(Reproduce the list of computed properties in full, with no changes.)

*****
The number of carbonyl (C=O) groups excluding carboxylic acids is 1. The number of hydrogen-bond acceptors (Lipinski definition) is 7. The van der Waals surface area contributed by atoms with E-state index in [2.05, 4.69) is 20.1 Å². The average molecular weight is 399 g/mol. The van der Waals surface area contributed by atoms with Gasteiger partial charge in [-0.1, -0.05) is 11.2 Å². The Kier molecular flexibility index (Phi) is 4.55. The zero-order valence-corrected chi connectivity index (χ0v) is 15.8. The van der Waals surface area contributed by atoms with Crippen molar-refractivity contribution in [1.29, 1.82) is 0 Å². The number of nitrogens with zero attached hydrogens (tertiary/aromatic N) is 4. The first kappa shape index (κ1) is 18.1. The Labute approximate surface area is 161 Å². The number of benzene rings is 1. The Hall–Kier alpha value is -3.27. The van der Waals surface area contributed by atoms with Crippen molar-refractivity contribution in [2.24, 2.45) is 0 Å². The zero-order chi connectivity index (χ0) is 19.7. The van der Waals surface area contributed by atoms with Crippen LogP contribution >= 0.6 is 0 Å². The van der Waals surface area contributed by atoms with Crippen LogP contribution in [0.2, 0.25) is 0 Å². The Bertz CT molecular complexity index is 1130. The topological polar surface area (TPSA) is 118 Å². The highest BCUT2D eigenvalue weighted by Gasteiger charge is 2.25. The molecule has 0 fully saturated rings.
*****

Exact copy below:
The number of carbonyl (C=O) groups excluding carboxylic acids is 1. The number of hydrogen-bond acceptors (Lipinski definition) is 7. The van der Waals surface area contributed by atoms with E-state index in [2.05, 4.69) is 20.1 Å². The average molecular weight is 399 g/mol. The van der Waals surface area contributed by atoms with Gasteiger partial charge in [-0.1, -0.05) is 11.2 Å². The Kier molecular flexibility index (Phi) is 4.55. The zero-order valence-corrected chi connectivity index (χ0v) is 15.8. The van der Waals surface area contributed by atoms with Crippen molar-refractivity contribution in [1.29, 1.82) is 0 Å². The number of nitrogens with zero attached hydrogens (tertiary/aromatic N) is 4. The first kappa shape index (κ1) is 18.1. The Labute approximate surface area is 161 Å². The number of benzene rings is 1. The Hall–Kier alpha value is -3.27. The van der Waals surface area contributed by atoms with Crippen molar-refractivity contribution in [2.24, 2.45) is 0 Å². The zero-order chi connectivity index (χ0) is 19.7. The van der Waals surface area contributed by atoms with Crippen LogP contribution >= 0.6 is 0 Å². The van der Waals surface area contributed by atoms with Crippen LogP contribution in [0.2, 0.25) is 0 Å². The Bertz CT molecular complexity index is 1130. The topological polar surface area (TPSA) is 118 Å². The highest BCUT2D eigenvalue weighted by Gasteiger charge is 2.25. The molecule has 0 fully saturated rings.